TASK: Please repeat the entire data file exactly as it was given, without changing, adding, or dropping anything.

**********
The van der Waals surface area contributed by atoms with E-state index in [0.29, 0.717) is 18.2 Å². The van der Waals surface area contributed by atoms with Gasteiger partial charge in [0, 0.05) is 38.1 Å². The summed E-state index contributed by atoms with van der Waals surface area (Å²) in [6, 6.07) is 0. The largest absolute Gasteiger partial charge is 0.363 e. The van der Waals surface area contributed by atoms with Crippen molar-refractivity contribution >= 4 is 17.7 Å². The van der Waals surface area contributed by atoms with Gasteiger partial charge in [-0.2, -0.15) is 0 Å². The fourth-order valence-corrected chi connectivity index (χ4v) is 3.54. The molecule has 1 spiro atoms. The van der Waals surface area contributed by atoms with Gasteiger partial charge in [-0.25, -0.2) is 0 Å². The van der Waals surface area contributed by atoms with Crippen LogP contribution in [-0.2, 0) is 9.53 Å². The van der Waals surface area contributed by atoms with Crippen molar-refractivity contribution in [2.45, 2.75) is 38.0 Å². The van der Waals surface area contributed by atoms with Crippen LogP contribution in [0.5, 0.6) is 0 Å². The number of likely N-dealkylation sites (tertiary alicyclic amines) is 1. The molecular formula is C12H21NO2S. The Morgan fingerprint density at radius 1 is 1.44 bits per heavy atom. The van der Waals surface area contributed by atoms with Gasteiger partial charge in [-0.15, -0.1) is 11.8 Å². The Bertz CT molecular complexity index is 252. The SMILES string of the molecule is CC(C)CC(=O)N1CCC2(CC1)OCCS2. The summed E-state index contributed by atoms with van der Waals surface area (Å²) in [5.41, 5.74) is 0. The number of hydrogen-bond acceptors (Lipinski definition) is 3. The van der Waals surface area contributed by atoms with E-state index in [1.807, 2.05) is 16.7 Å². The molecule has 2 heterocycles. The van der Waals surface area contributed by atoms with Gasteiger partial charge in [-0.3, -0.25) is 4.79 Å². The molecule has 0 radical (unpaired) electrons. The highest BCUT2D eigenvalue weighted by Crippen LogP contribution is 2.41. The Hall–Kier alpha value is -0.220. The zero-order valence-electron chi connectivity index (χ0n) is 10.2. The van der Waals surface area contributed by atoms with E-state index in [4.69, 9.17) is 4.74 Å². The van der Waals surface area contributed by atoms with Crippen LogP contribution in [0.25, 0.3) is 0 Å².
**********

The van der Waals surface area contributed by atoms with E-state index in [0.29, 0.717) is 18.2 Å². The van der Waals surface area contributed by atoms with Gasteiger partial charge in [0, 0.05) is 38.1 Å². The summed E-state index contributed by atoms with van der Waals surface area (Å²) in [6, 6.07) is 0. The largest absolute Gasteiger partial charge is 0.363 e. The van der Waals surface area contributed by atoms with Crippen molar-refractivity contribution >= 4 is 17.7 Å². The van der Waals surface area contributed by atoms with Gasteiger partial charge in [-0.2, -0.15) is 0 Å². The fourth-order valence-corrected chi connectivity index (χ4v) is 3.54. The molecule has 1 spiro atoms. The van der Waals surface area contributed by atoms with Gasteiger partial charge in [-0.25, -0.2) is 0 Å². The van der Waals surface area contributed by atoms with Crippen LogP contribution in [-0.2, 0) is 9.53 Å². The van der Waals surface area contributed by atoms with Crippen molar-refractivity contribution in [2.45, 2.75) is 38.0 Å². The van der Waals surface area contributed by atoms with Crippen LogP contribution in [0.5, 0.6) is 0 Å². The number of likely N-dealkylation sites (tertiary alicyclic amines) is 1. The molecular formula is C12H21NO2S. The Morgan fingerprint density at radius 1 is 1.44 bits per heavy atom. The van der Waals surface area contributed by atoms with Gasteiger partial charge in [-0.15, -0.1) is 11.8 Å². The Bertz CT molecular complexity index is 252. The SMILES string of the molecule is CC(C)CC(=O)N1CCC2(CC1)OCCS2. The summed E-state index contributed by atoms with van der Waals surface area (Å²) in [5.41, 5.74) is 0. The number of hydrogen-bond acceptors (Lipinski definition) is 3. The van der Waals surface area contributed by atoms with E-state index in [1.807, 2.05) is 16.7 Å². The molecule has 2 heterocycles. The van der Waals surface area contributed by atoms with Gasteiger partial charge in [-0.3, -0.25) is 4.79 Å². The molecule has 0 radical (unpaired) electrons. The highest BCUT2D eigenvalue weighted by Crippen LogP contribution is 2.41. The Hall–Kier alpha value is -0.220. The zero-order valence-electron chi connectivity index (χ0n) is 10.2. The van der Waals surface area contributed by atoms with E-state index in [4.69, 9.17) is 4.74 Å². The van der Waals surface area contributed by atoms with Crippen LogP contribution in [0.25, 0.3) is 0 Å².